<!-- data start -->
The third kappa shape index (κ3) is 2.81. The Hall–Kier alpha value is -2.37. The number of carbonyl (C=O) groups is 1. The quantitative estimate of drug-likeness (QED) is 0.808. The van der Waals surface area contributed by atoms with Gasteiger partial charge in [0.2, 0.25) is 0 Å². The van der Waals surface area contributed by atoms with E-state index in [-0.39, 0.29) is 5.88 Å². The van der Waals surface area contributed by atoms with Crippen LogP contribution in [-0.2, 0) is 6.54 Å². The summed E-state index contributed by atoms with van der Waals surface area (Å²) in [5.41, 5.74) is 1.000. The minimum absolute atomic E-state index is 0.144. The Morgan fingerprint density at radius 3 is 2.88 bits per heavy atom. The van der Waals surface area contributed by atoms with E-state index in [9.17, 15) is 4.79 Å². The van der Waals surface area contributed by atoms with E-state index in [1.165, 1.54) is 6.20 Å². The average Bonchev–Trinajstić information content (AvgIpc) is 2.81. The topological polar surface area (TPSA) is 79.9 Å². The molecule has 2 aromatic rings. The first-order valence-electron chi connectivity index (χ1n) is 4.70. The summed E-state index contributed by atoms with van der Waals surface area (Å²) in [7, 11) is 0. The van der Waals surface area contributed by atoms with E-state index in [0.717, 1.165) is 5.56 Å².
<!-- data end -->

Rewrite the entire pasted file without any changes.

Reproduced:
The third kappa shape index (κ3) is 2.81. The Hall–Kier alpha value is -2.37. The number of carbonyl (C=O) groups is 1. The quantitative estimate of drug-likeness (QED) is 0.808. The van der Waals surface area contributed by atoms with Gasteiger partial charge in [0.2, 0.25) is 0 Å². The van der Waals surface area contributed by atoms with E-state index in [-0.39, 0.29) is 5.88 Å². The van der Waals surface area contributed by atoms with Crippen LogP contribution in [-0.2, 0) is 6.54 Å². The summed E-state index contributed by atoms with van der Waals surface area (Å²) in [5.41, 5.74) is 1.000. The minimum absolute atomic E-state index is 0.144. The Morgan fingerprint density at radius 3 is 2.88 bits per heavy atom. The van der Waals surface area contributed by atoms with E-state index in [9.17, 15) is 4.79 Å². The van der Waals surface area contributed by atoms with E-state index in [1.165, 1.54) is 6.20 Å². The average Bonchev–Trinajstić information content (AvgIpc) is 2.81. The topological polar surface area (TPSA) is 79.9 Å². The molecule has 2 aromatic rings. The first-order valence-electron chi connectivity index (χ1n) is 4.70. The summed E-state index contributed by atoms with van der Waals surface area (Å²) in [7, 11) is 0. The van der Waals surface area contributed by atoms with E-state index in [0.717, 1.165) is 5.56 Å².